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Five Cons of Project-Based Learning That Must Be Improved

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Project-based learning also abbreviated as PBL is a learning style whereby the teacher makes the classroom more real-life for learners. In this type of learning method, students will be engaged in a project that allows them to solve real-life problems. The students also engage in projects aimed at providing answers to difficult questions.

Students with the help of already acquired skills and knowledge come up with an exceptional product presented to a real audience as a solution or an answer to a problem or question.  PBL not only engages students in physical or actual life practices but also fosters creativity, communication skills and critical thinking in students.

At the end of the course, a student exhibits great creative energies recognizable among peers and educators. This type of learning not only makes students better innovators but also it gives its learners an advantage over others; however, there are cons of project-based learning that need to be improved. The cons are as discussed below:

 

  1. Failing in Normal Theoretical Tests

 

For project-based learning, theoretical concepts are always a challenge to many students. Students spending a lot of their time on these projects end up losing a taste for the content their learning covers. Students might forget the existence of course learning guides and spend their times in labs. Since project-based learning involves collaborations between learners, most of its tests have transitioned from fact-based testing to multiple-choice questions. Most students lack the depth to use theoretical concepts to answer theoretical questions exhaustively. Project-based learning has many advantages, but one can easily fail its fact-based exams doing practical projects rather than engaging with important course information.

 

  1. Students May Lack Preparedness

 

It is evident that project-based learning is more practical and complex. A parent knowing the advantages of engaging a kid in project-based learning might feel they are helping the student, but not so much. The reasons could be:

 

  1. A lack of maturity: The student may not be mature enough to work in a group and will spend most of their project time distracted by other issues, could be games and toys.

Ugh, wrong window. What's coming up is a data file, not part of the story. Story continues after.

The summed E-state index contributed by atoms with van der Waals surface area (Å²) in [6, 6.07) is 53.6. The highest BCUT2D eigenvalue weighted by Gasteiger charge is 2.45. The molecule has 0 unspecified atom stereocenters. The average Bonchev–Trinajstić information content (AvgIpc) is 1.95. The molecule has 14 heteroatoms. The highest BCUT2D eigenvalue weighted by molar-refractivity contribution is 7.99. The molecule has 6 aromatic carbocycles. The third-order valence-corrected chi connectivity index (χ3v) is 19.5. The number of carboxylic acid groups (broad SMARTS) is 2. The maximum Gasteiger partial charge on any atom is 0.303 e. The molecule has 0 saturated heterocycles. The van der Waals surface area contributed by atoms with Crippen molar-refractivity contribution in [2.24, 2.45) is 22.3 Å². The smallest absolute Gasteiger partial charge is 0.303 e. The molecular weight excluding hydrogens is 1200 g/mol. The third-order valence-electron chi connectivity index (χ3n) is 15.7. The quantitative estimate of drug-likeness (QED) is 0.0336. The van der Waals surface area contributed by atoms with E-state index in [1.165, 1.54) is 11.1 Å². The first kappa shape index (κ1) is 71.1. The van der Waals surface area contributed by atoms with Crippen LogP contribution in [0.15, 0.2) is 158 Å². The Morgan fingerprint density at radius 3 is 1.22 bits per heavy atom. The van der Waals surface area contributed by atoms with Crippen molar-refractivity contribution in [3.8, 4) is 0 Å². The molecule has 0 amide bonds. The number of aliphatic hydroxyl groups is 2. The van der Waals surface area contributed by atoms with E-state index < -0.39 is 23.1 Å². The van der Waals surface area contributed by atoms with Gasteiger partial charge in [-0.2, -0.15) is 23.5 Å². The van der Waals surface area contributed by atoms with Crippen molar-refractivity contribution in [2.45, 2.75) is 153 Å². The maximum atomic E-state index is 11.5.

1. A lack of interest: There are many kinds of students. As they grow up in life and education, they pick up new interests a parent might ignore. A parent might have a smart kid and believe this style of learning will help the kid only for the kid to lack interest. Grasping of concepts of the problem and a parent might end up wasting their tuition fees.

 

  1. A lack of knowledge: There are students knowledgeable enough to tackle any problem thrown at them; some lack prerequisite knowledge that can support their learning process. To help this student, the educator needs to notice these students and provide them with resources to help tackle gaps in knowledge.

 

  1. A Teacher May Lack Preparedness

 

Teaching may appear easy to a teacher who has gone for training. The problem arises when the teacher to use project-based learning to educate students is not prepared. The teacher will need to change certain teaching habits to make the best of their teaching experiences. Some practices, for example, openly correcting mistakes, can end up not helping the student get better. The students themselves should be able to notice when they have made a mistake as they handle the project.  The teacher should focus on some things, as follows:

 

  • Providing research resources to support developing concepts
  • Test student logic in a way that helps them get better creatively
  • Intentionally asking questions aimed at directing attention at a part of the problem

 

Becoming an excellent project-based educator will take some time for one to be able to change their mindset on this style of learning and teaching.

 

  1. The Assessment Might Take Forever

                                                                                

To ensure that students improve their knowledge and skills during PBL, it requires a lot of monitoring and routine monitoring. The teacher needs to be sure the assessment is correct; this job can be cumbersome unlike a theoretical class whereby facts are tested and responses and fixed making evaluation easy. To assess project-based learning, the assessor takes into account some factors as follows:

 

  • Number of tasks completed
  • Quality of tasks
  • Overall group work and solutions
  • Team communication

 

  1. Big Gap Between Content Relevance and Their Applicability

 

Whatever students learn in class is not directly related to the problem meant to be solved. For a student to be able to tackle the project problem in question, they have to shift focus to aspects of the problem from content issues. A student might end up missing important information stated out in salient classroom issues. Moreover, if you had a specific goal to achieve by assigning certain problems for students to solve, your plan may not work. Impediments faced in solving the problem could shift focus away from the purpose of the lesson and goal you wish to achieve.

 

In conclusion, project-based learning is full of advantages one cannot dispute, but it is not the perfect recipe for a learned student. There is a lot that needs to be done to convert the cons of project-based learning to pros. That way one can conclude that the student has gotten better than they were on their first day in a project-based lesson. In the end, the student needs to show a mastery of both practical and theoretical concepts correctly.

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